- Estrogens should be used at the lowest dose possible for your treatment only as long as needed. You and your healthcare provider should talk regularly (for example, every 3 to 6 months) about the dose you are taking and whether you still need treatment with PREMARIN.
- If you see something that resembles a tablet in your stool, talk to your healthcare provider.
- Take PREMARIN with or without food.
What are the possible side effects of PREMARIN?
Side effects are grouped by how serious they are and how often they happen when you are treated.
Serious, but less common side effects include:
- Heart attack
- Blood clots
- Breast cancer
- Cancer of the lining of the uterus (womb)
- Cancer of the ovary
- High blood pressure
- High blood sugar
- Gallbladder disease
- Liver problems
- Enlargement of benign tumors of the uterus ("fibroids")
- Severe allergic reactions
Call your healthcare provider right away if you get any of the following warning signs or any other unusual symptoms that concern you:
- New breast lumps
- Unusual vaginal bleeding
- Changes in vision or speech
- Sudden new severe headaches
- Severe pains in your chest or legs with or without shortness of breath, weakness and fatigue
- Swollen lips, tongue and face
Less serious, but common side effects include:
- Breast pain
- Irregular vaginal bleeding or spotting
- Stomach/abdominal cramps/bloating
- Nausea and vomiting
- Hair loss
- Fluid retention
- Vaginal yeast infection
These are not all the possible side effects of PREMARIN. For more information, ask your healthcare provider or pharmacist for advice about side effects. You may report side effects to FDA at 1-800-FDA-1088.
What can I do to lower my chances of getting a serious side effect with PREMARIN?
- Talk with your healthcare provider regularly about whether you should continue taking PREMARIN
- If you have a uterus, talk to your healthcare provider about whether the addition of a progestin is right for you. The addition of a progestin is generally recommended for women with a uterus to reduce the chance of getting cancer of the uterus (womb).
- See your health care provider right away if you get vaginal bleeding while taking PREMARIN
- Have a pelvic exam, breast exam and mammogram (breast X-ray) every year unless your healthcare provider tells you something else. If members of your family have had breast cancer or if you have ever had breast lumps or an abnormal mammogram, you may need to have breast exams more often.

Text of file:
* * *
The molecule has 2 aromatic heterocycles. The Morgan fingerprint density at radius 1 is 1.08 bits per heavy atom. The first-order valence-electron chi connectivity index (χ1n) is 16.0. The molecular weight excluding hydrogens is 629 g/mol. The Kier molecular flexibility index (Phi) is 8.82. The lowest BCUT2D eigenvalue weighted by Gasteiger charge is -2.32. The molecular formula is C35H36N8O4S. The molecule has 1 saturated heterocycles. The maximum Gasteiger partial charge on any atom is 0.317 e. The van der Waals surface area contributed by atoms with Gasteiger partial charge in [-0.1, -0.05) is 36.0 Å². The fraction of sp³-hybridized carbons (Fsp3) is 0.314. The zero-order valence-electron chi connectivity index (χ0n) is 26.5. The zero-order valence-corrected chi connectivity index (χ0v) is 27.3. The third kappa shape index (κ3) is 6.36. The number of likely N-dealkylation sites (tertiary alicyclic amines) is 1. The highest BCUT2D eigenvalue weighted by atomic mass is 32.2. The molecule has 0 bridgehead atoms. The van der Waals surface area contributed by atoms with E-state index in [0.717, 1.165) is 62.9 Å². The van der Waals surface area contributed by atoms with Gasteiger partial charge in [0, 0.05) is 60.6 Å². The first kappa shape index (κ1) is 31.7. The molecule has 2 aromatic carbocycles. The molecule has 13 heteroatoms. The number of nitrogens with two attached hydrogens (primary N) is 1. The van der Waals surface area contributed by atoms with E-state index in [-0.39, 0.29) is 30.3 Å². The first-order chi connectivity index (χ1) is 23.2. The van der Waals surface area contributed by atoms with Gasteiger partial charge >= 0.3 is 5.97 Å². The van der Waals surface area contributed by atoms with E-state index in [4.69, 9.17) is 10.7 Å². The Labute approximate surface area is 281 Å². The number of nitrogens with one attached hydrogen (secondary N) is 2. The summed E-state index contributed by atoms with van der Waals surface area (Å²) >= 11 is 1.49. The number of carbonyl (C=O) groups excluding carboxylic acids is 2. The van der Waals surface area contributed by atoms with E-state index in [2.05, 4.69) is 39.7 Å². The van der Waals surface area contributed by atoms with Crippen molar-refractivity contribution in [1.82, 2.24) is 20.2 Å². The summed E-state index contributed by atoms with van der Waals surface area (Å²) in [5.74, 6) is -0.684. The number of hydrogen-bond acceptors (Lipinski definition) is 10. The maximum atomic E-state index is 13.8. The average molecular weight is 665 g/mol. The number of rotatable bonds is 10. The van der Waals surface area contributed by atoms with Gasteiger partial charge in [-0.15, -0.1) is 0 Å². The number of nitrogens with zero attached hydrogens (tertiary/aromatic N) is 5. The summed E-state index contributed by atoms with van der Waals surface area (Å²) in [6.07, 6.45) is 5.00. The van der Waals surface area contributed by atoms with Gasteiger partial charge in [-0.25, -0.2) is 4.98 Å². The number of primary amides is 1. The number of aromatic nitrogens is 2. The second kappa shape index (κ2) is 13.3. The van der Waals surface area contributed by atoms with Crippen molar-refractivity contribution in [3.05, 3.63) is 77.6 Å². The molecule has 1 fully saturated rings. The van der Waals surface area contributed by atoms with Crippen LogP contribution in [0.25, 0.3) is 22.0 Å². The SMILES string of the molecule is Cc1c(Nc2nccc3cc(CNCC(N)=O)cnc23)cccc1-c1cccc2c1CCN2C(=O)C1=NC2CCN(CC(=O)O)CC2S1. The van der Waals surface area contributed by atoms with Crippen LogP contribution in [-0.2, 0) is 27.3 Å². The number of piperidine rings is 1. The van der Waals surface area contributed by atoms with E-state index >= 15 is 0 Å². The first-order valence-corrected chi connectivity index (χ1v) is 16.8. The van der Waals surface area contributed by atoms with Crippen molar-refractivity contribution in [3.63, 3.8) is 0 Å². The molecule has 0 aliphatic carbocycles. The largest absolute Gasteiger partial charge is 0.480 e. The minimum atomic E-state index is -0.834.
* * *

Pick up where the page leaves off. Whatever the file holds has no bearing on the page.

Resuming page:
- If you have high blood pressure, high cholesterol (fat in the blood), diabetes, are overweight, or if you use tobacco, you may have higher chances for getting heart disease. Ask your healthcare provider for ways to lower your chances of getting heart disease.
General information about the safe and effective use of PREMARIN
Medicines are sometimes prescribed for conditions that are not mentioned in patient information leaflets. Do not take PREMARIN for conditions for which it was not prescribed. Do not give PREMARIN to other people, even if they have the same symptoms you have. It may harm them.
Keep PREMARIN out of the reach of children
This leaflet provides a summary of the most important information about PREMARIN. If you would like more information, talk with your healthcare provider or pharmacist.
What are the ingredients in PREMARIN?
PREMARIN contains a mixture of conjugated estrogens, which are a mixture of sodium estrone sulfate and sodium equilin sulfate and other components including sodium sulfate conjugates, 17 α-dihydroequilin, 17 α-estradiol, and 17 β-dihydroequilin.
PREMARIN 0.3 mg, 0.45 mg, 0.625 mg, 0.9 mg, and 1.25 mg tablets also contain the following inactive ingredients: calcium phosphate tribasic, hydroxypropyl cellulose, microcrystalline cellulose, powdered cellulose, hypromellose, lactose monohydrate, magnesium stearate, polyethylene glycol, sucrose and titanium dioxide.
The tablets come in different strengths and each strength tablet is a different color. The color ingredients are:
- 0.3 mg tablet (green color): D&C Yellow No. 10 and FD&C Blue No. 2.
- 0.45 mg tablet (blue color): FD&C Blue No. 2.
- 0.625 mg tablet (maroon color): FD&C Blue No. 2 and FD&C Red No. 40.
- 0.9 mg tablet (white color): D&C Red No. 30 and D&C Red No. 7.
- 1.25 mg tablet (yellow color): black iron oxide, D&C Yellow No. 10, and FD&C Yellow No. 6.
The appearance of these tablets is a trademark of Wyeth LLC.
Store at Controlled Room Temperature 20° – 25°C (68° – 77°F).
This product's label may have been updated. For current full prescribing information, please visit www.pfizer.com.